Ya know that feeling when you’ve spent months clicking on a link that automatically signs you in, only to be prompted for a username and password that you barely remember creating? This is something lots of people deal with in today’s online world. Most use lots of different services and it goes without saying that keeping the same username and password across all isn’t a good security practice. That’s why password managers were invented…
Gone are the days of keeping a notepad full of passwords next to your computer at home. Simply input one password to access your password manager and you have access to all of your passwords. Here’s everything you need to know about password managers, including how they keep your information secure and which one you should use.
Types of Password Managers
Now that you understand the concept of a password manager, let’s talk about the different types of password managers that are available. The main types of password managers are those that are built into web browsers and those which are simply web-based.
If you’ve ever used a web browser like Google Chrome or Mozilla Firefox, you’re familiar with browser password managers. When you enter your username and password on a website, a small prompt will appear near the address bar (where the URL is typed) which says something to the effect of “Would you like to save your password for this website?” You can select “Yes,” “No,” or “Never for this site.”
When you save your passwords through a web browser like this, you can access them one of two ways. The first and most common way is to simply visit a website and allow the browser to input your information automatically. However, these passwords are organized by website and stored in your settings. You can use this to find the actual contents of a password instead of simply logging in with it.
The problem with browser-based password management is that anyone who has access to your computer—remote or otherwise—can easily look at the passwords you have stored.
This insecurity is what lead to the creation of web-based password managers. Think of these password managers like a keyring. There are many keys on this keyring, but only the holder of the keyring itself has access to them. Similarly, one master password keeps all of your other passwords safe. This makes for a very secure system that’s difficult for thieves to penetrate, especially if you have a particularly strong master password. The problem is, many people don’t. If your master password is a word from the dictionary with no capital letters, numbers or special characters, all you’re doing is providing easy access to all of your passwords.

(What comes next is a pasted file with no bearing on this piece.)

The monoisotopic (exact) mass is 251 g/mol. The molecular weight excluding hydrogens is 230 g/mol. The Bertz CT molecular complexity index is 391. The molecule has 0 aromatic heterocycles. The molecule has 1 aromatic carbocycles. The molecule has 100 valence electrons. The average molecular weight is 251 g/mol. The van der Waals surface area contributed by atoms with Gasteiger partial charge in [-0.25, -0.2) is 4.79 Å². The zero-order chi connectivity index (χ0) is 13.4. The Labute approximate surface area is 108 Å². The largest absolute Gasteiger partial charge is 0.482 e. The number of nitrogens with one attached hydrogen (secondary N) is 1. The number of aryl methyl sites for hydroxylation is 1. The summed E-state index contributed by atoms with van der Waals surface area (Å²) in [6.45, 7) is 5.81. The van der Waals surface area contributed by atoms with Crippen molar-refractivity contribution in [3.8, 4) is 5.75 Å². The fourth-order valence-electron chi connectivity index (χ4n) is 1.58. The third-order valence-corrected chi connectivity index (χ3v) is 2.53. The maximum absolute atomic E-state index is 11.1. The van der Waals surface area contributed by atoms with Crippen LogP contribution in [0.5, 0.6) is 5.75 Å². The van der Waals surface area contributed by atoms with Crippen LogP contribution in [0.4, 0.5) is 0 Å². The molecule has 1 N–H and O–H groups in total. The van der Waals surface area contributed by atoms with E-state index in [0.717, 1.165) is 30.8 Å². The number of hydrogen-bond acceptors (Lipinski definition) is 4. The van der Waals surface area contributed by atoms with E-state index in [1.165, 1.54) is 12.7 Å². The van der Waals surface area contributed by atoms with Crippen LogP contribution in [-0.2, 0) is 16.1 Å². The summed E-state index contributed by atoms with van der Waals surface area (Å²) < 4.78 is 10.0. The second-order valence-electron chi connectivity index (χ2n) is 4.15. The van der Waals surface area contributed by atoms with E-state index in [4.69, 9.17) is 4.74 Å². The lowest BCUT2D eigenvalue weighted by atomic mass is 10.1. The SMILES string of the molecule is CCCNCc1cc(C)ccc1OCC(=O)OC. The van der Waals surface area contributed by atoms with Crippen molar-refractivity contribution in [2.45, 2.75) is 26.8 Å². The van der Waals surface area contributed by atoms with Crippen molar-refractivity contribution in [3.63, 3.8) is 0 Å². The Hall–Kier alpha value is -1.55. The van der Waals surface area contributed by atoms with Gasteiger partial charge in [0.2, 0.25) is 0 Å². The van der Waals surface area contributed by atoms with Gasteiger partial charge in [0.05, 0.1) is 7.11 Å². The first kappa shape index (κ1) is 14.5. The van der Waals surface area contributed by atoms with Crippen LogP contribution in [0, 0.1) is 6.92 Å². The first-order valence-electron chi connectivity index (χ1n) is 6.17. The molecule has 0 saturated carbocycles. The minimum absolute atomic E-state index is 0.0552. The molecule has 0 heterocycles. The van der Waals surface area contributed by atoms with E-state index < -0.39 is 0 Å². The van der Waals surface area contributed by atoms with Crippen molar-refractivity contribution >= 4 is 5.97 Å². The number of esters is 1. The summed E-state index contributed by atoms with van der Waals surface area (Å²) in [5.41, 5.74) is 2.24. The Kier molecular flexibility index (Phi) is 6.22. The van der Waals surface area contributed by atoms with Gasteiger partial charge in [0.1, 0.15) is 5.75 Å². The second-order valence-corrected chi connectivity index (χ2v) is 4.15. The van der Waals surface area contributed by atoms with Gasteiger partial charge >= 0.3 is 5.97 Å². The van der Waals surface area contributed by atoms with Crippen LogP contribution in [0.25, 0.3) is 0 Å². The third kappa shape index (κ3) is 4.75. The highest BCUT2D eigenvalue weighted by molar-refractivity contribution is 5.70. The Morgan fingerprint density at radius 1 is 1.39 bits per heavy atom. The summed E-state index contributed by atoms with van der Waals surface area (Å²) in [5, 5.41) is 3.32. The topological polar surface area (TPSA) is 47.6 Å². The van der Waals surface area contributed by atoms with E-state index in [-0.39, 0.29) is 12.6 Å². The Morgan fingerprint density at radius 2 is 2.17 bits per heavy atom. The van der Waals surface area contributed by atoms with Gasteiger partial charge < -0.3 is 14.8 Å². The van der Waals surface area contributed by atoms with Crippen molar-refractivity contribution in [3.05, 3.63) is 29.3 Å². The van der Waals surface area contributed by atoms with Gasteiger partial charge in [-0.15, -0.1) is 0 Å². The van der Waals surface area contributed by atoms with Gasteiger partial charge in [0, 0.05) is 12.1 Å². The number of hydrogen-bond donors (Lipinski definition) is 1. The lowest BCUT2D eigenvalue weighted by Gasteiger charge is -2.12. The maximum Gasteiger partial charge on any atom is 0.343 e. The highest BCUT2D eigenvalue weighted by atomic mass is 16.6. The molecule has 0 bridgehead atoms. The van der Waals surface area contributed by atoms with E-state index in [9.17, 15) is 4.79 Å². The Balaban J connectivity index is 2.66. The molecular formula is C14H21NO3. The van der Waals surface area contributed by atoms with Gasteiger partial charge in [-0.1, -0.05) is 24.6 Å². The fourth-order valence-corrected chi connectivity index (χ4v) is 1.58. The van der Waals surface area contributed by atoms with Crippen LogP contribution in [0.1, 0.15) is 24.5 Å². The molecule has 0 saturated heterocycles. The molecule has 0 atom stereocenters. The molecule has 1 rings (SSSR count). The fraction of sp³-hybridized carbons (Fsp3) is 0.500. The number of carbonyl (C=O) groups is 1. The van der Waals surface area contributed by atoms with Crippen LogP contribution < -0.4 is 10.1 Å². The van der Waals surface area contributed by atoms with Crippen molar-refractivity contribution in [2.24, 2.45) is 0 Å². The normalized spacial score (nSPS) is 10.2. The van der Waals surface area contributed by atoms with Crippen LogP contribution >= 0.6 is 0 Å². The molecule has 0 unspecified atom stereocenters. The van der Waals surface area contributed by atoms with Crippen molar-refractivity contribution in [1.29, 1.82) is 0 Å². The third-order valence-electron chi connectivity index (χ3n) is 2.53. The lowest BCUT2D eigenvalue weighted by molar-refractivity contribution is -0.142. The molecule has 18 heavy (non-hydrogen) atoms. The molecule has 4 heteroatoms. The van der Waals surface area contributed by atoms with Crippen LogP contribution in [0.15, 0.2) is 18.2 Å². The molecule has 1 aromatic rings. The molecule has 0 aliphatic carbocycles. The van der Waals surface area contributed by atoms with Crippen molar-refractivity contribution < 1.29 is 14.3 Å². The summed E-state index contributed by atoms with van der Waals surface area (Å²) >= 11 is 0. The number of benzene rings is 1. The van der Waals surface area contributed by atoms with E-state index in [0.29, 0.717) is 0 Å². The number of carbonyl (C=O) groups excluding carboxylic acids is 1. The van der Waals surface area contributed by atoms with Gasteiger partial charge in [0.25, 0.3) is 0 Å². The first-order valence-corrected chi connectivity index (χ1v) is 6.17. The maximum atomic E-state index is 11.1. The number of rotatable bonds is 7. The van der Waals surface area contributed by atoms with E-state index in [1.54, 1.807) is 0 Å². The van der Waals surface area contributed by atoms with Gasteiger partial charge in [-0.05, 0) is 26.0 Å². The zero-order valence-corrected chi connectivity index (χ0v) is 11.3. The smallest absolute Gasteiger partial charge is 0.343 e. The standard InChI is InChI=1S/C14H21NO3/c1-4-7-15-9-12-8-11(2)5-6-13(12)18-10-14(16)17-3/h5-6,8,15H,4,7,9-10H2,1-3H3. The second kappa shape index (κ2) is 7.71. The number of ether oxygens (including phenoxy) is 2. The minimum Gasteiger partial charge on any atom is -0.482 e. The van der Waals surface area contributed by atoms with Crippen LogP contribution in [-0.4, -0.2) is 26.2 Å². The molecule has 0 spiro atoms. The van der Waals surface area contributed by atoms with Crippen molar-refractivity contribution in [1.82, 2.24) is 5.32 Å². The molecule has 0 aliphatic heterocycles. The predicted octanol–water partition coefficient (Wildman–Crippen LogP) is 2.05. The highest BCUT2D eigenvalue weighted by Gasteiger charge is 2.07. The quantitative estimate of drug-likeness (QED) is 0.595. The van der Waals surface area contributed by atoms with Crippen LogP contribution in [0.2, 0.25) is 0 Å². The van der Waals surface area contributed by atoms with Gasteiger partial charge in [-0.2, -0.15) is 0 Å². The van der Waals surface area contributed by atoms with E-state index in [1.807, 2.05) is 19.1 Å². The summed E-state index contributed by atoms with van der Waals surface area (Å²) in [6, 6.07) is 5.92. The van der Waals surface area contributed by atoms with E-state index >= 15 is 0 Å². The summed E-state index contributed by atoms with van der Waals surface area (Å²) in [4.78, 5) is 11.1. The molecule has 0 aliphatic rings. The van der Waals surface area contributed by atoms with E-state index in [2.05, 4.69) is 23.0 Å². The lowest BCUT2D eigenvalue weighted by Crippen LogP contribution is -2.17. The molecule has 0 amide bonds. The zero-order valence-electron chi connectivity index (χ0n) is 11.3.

Thankfully, these password managers make use of encryption, plus you’ll have to go through a two-factor authentication process unless logging in from a trusted device.
Finding a Good Password Manager
So how do you find a good password manager? The key is to look at the security features and settings to find something that works for you while offering robust security.
The first thing you should look for in a password manager is good encryption. One popular password manager, Dashlane, uses 256-bit encryption to ensure only you can view your passwords. If encryption isn’t a large part of the sales pitch for a password manager, you probably shouldn’t be using that password manager.
Two-factor authentication is another important thing to consider. A good password manager will require two-factor authentication unless you’re logging in from a trusted, previously used device. This ensures that only someone who has full access to your information and devices (you) can view your passwords.
While not entirely necessary, strict master password requirements are also recommended. Some password managers will let you get away with a password that’s not entirely secure. A good password manager will advise and even require you to make a password with lots of different characters to ensure nobody can easily guess your password. If your password is easily guessable, they will let you know and make you choose something else.
Thanks to their security and convenience features, password managers are becoming a key part of everyday life for many people—so what are you waiting for? Time to get with the program and start using one today.